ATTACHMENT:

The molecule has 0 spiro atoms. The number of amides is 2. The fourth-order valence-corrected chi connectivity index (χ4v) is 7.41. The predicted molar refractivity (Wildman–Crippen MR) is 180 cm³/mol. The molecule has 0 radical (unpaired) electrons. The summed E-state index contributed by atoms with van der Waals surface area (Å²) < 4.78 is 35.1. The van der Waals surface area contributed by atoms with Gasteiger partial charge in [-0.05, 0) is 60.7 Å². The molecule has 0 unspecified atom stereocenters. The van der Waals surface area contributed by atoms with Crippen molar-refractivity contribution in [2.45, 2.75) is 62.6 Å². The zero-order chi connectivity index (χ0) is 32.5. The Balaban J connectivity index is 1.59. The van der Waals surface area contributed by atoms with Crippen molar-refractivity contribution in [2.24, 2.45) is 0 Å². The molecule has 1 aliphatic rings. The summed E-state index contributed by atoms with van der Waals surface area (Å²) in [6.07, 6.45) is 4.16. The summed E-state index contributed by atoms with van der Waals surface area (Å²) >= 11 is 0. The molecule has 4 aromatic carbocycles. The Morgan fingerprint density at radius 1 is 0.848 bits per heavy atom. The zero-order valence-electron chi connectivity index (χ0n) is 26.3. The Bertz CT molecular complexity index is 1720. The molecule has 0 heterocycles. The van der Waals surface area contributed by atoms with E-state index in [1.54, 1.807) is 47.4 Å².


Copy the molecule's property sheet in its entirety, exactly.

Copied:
The molecule has 0 spiro atoms. The number of amides is 2. The fourth-order valence-corrected chi connectivity index (χ4v) is 7.41. The predicted molar refractivity (Wildman–Crippen MR) is 180 cm³/mol. The molecule has 0 radical (unpaired) electrons. The summed E-state index contributed by atoms with van der Waals surface area (Å²) < 4.78 is 35.1. The van der Waals surface area contributed by atoms with Gasteiger partial charge in [-0.05, 0) is 60.7 Å². The molecule has 0 unspecified atom stereocenters. The van der Waals surface area contributed by atoms with Crippen molar-refractivity contribution in [2.45, 2.75) is 62.6 Å². The zero-order chi connectivity index (χ0) is 32.5. The Balaban J connectivity index is 1.59. The van der Waals surface area contributed by atoms with Crippen molar-refractivity contribution in [2.24, 2.45) is 0 Å². The molecule has 1 aliphatic rings. The summed E-state index contributed by atoms with van der Waals surface area (Å²) in [6.07, 6.45) is 4.16. The summed E-state index contributed by atoms with van der Waals surface area (Å²) >= 11 is 0. The molecule has 4 aromatic carbocycles. The Morgan fingerprint density at radius 1 is 0.848 bits per heavy atom. The zero-order valence-electron chi connectivity index (χ0n) is 26.3. The Bertz CT molecular complexity index is 1720. The molecule has 0 heterocycles. The van der Waals surface area contributed by atoms with E-state index in [1.54, 1.807) is 47.4 Å².